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How to prevent Alzheimer's: Disease is rare on Greek island Ikaria

They come from a place where people live to old age without getting Alzheimer's. But something frightening happens when they move to the U.S.
Gemelas family of Cleveland, Ohio
The Gemelas family of Cleveland, Ohio.Jake Whitman/NBC News
/ Source: TODAY

Millions of people live with Alzheimer’s in the U.S., but the disease is almost non-existent on a remote Greek island nicknamed “the place where people forget to die.”

Residents of Ikaria stay healthy well into their 90s and even 100s with very little risk of Alzheimer’s, dementia or any other diseases of old age.

But something frightening happens when you bring those same healthy Ikarian genes to the U.S., as NBC special anchor Maria Shriver discovered for TODAY’s “Brain Power Today” series. You can see it in Cleveland, Ohio, which is home to a number of first- and second-generation immigrants from Ikaria.

“When these Ikarians come here to Cleveland, you start seeing Alzheimer’s at the same rate as you see in the rest of America. They bring all their values here and they get sick,” said Dan Buettner, a National Geographic fellow and author of “The Blue Zones Solution: Eating and Living Like the World's Healthiest People.”

Buettner has been unlocking the health secrets of Ikaria for the past decade. He studies what residents eat, how they move, their social connections and how it all contributes to their incredible longevity.

Last year, Buettner went to Cleveland to meet the Gemelas family — Ikarians who left the island in the 1950s in search of the American dream.

“By them moving here, I think they took 20 years off my life,” Jim Gemelas said, noting his mother just became the first person in the family to be diagnosed with Alzheimer’s. “My mom was as sharp as a tack, it’s terrifying.”

The Gemelas family of Cleveland, Ohio, who are grappling with Alzheimer's.
Despina and Spyros Gemelas, who moved to the U.S. decades ago, recently celebrated their 60th wedding anniversary. She has been diagnosed with Alzheimer's, a disease that's almost non-existent in her native Ikaria, Greece.Jake Whitman/NBC News

He thought his genes would protect him, but he now worries the family’s American lifestyle could make him next. Gemelas, who is a lawyer, doesn’t do any of the things that would have come naturally to him on Ikaria, Buettner noted.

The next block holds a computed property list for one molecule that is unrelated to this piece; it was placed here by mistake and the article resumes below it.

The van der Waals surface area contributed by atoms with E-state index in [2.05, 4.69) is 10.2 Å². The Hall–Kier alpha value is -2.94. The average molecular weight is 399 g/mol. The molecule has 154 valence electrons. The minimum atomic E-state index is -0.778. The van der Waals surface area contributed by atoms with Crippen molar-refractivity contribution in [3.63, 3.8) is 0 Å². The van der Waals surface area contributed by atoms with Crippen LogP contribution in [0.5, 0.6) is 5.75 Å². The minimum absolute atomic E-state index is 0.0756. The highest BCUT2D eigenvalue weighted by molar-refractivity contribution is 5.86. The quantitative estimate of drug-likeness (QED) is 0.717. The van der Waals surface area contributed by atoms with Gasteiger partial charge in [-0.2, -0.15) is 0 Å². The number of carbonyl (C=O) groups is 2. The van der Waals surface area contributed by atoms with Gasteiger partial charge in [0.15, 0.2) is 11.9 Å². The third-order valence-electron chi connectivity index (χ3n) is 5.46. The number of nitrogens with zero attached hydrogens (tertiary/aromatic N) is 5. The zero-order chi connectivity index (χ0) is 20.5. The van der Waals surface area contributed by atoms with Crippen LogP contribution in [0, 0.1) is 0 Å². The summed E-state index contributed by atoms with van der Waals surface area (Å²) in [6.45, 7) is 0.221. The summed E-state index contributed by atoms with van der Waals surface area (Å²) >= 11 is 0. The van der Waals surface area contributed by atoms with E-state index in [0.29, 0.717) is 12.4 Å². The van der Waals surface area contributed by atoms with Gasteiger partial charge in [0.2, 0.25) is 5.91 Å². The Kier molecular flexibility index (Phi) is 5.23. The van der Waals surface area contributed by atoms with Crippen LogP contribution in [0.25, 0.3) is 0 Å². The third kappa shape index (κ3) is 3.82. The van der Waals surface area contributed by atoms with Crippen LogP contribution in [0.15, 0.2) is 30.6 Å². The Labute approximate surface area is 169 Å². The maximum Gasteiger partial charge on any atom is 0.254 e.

“He’s not very socially connected. He’s got all the risk factors that have him [headed] like a locomotive towards Alzheimer’s,” Buettner said. He’s also stressed out, not sleeping well, sedentary and eating a bad diet, Shriver noted.

For Jim’s sister Tina, their mother’s diagnosis is wake-up call. She worries about her own health, too.

“Sometimes having more isn’t better. They had less on the island, but I think that’s what made them as healthy as they were,” she said. “I know if you have a mother who has Alzheimer’s, your chances are higher of having Alzheimer’s.”

Buettner showed the family some of the little ways they could bring more of the Ikarian lifestyle to Cleveland. He began with a trip to the grocery store, where he zeroed in on lemons, an Ikarian staple. Squirting a little lemon juice on almost any food lowers the glycemic index, or slows the sugar absorption, so it’s not as hard on a person’s brain and makes diabetes less likely, Buettner said, calling it one of the “great little tricks” people in Ikaria know instinctively.

He also noted about 120 different greens have been identified on Ikaria, with some containing ten times the antioxidants of wine. Learning some plant-based recipes and limiting sugar and junk food is key to preventing Alzheimer's, he noted.

But cooking and eating in healthy ways is only part of the battle; moving your body throughout the day matters, too. Ikarians may not do yoga classes or go to the gym, but they walk everywhere, often uphill, rather than get in a car, which naturally keeps them active all the time. “If it was daylight, she was moving,” Gemelas said of his grandmother’s lifestyle on Ikaria.

“It’s far more important to walk four or five times a day than it is to work all day long and think you’re going to go to the gym at the end of the day,” Buettner said. Working out very hard for 30 minutes is not going to make up for eight hours of sitting at work or in front of the TV, he added.

The modern lifestyle may make you miss something else that keeps the brain sharp: Enjoying the company of other people. Your ancestors never had to try to be social, it just came with the territory — they’d just bump into others all the time in the village and talk, he pointed out. So one of the most powerful things people can do is to move to an area with sidewalks, bike lanes and nearby shops so they’re more likely to meet their neighbors and make friends.

Jim Gemelas feels the isolation, too.

“People came over and just dropped by; (now) nobody drops by anymore. You have to set a time, you have to plan for it,” he said.

But on a recent night, everything worked out perfectly as the family came together in the backyard to celebrate their mother’s 87th birthday. Her recent diagnosis is a reminder they still have the power to fend off the disease.

“About 90 percent of Alzheimer’s is preventable,” Buettner said. “Most of your mental health is up to you and the environment you create for yourself.”